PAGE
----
“It might bring them to acknowledge that this cold house that I can only carry two pieces of firewood into at a time, and I can’t really climb up the steps to get in, and so on, is not really working for me anymore.”

By contrast, those she spoke to who lived in a licence to occupy retirement village unit felt they had more autonomy. They were making the choice not to do things, like mow the lawns. What’s more, their accommodation was likely to be more appropriate for them than their own home.

Robyn is frustrated at the Government’s insistence that remaining in the family home is the best option.

“There is a real pressure to ‘age in place’ but ageing in place is the place where we choose.”

Robyn points out that many older family homes are often poorly insulated, with old-fashioned heating and are hard to maintain.

“It’s not a push to get them into villages, but it’s about needing to have all the information so that you know you’re making the right decision.”

The way things currently stand, people will often remain in their own homes until a health issue sees them suddenly in Older Person’s Health. They’re then told they’re going to be discharged in three days’ time but directly into rest home care. And they never get to go back home again. They may only last a short time after that, as they struggle to adjust to such a traumatic change. It is difficult for families too, who are left scrambling with decisions around advance care plans and what to do with the family home.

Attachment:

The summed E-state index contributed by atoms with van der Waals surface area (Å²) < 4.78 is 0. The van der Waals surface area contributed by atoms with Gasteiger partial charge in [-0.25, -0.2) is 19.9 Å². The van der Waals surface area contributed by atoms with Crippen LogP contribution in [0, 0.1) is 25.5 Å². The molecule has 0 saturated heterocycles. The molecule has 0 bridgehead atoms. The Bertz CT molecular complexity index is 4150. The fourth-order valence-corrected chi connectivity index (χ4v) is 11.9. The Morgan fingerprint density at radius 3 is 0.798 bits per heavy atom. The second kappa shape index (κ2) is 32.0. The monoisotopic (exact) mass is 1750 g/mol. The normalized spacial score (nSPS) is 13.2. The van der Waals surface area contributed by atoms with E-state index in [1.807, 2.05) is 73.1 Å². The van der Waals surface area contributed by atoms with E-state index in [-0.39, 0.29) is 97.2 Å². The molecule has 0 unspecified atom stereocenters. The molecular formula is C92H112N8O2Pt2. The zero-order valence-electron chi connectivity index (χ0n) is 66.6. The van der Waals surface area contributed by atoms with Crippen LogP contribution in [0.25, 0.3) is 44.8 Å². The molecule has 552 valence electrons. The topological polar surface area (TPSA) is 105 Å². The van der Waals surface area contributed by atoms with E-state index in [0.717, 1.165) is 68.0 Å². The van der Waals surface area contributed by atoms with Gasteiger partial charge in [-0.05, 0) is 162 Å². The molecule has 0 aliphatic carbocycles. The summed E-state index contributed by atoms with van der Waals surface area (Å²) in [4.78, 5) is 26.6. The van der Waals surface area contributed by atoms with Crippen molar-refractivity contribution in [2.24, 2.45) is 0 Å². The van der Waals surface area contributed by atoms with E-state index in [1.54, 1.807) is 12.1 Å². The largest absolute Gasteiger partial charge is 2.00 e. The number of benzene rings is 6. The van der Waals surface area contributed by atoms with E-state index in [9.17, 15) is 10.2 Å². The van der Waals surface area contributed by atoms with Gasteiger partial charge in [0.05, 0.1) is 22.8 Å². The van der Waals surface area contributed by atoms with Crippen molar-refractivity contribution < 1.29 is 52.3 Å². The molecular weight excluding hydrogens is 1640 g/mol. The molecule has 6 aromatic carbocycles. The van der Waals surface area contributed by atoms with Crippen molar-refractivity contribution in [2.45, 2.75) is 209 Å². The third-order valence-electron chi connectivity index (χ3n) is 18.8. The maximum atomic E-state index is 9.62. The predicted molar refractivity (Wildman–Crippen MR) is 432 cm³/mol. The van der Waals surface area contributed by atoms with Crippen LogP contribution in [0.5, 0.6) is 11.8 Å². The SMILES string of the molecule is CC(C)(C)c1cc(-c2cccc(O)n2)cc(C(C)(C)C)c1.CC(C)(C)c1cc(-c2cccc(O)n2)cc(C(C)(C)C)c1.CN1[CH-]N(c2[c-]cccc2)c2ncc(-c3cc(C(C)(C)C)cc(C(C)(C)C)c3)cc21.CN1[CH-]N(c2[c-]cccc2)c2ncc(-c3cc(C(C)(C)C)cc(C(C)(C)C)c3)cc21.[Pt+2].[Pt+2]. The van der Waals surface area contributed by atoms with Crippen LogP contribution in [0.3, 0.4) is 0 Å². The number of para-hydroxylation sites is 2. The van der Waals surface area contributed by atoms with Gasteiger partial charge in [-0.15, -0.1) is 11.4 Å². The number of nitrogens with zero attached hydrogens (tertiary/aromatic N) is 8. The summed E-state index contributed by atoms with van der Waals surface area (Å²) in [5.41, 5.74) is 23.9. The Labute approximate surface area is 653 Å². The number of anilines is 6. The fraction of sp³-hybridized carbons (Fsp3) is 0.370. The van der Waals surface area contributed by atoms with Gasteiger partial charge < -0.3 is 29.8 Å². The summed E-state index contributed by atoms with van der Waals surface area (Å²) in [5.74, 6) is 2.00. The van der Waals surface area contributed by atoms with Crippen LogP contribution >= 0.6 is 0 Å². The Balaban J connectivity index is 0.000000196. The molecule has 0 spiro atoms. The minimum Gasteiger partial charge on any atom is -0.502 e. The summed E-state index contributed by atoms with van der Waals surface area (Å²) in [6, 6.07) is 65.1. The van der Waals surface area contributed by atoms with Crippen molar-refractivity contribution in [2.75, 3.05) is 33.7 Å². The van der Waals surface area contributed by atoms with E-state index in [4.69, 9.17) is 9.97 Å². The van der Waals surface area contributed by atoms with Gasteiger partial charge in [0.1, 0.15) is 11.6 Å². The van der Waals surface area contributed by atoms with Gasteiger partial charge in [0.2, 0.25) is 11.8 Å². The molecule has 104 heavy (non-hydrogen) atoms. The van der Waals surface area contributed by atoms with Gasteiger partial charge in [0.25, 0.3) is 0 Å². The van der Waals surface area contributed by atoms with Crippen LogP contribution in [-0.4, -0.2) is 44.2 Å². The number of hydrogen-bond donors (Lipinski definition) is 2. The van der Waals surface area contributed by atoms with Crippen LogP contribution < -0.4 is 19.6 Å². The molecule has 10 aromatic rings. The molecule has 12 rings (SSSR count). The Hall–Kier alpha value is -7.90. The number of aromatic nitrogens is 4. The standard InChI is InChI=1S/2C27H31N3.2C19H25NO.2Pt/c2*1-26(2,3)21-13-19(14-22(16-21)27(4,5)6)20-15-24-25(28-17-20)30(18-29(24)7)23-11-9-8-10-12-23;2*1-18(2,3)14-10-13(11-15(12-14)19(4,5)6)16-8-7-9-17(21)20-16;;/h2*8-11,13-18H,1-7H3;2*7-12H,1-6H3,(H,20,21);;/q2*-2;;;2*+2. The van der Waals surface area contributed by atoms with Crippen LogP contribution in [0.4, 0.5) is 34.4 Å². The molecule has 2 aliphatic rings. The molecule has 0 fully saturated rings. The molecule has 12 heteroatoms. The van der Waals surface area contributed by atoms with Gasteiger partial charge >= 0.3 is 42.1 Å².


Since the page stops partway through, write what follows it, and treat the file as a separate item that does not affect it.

“But if we could get them to make good decisions around themselves then they would be healthier and there would be less cost to the country. So why would we keep promoting that the best thing for you is staying put?” asks Robyn.

Transition Navigators got going last year. At present Robyn is juggling the business with her PhD research on the wellbeing of older people.

She has a number of people trained up around the country who can help. Some have been assessors for DHBs, some have nursed parents for a long time, some have helped elderly parents go through transitioning – all have a good understanding of the system and how to help people navigate the right path for them.

Let the culture inform the care

Like Transition Navigators, Care-Metric’s new programme Care Transition is also underpinned by research, but the main inspiration came from Jan and Marian Weststrate’s visit to De Hogeweyk dementia village in the Netherlands.

They were struck by how the village allowed people the chance to spend the final months or years of their lives living in a culture similar to what they have experienced for their whole lives. And they believed the model could be equally effective for older people with other care needs.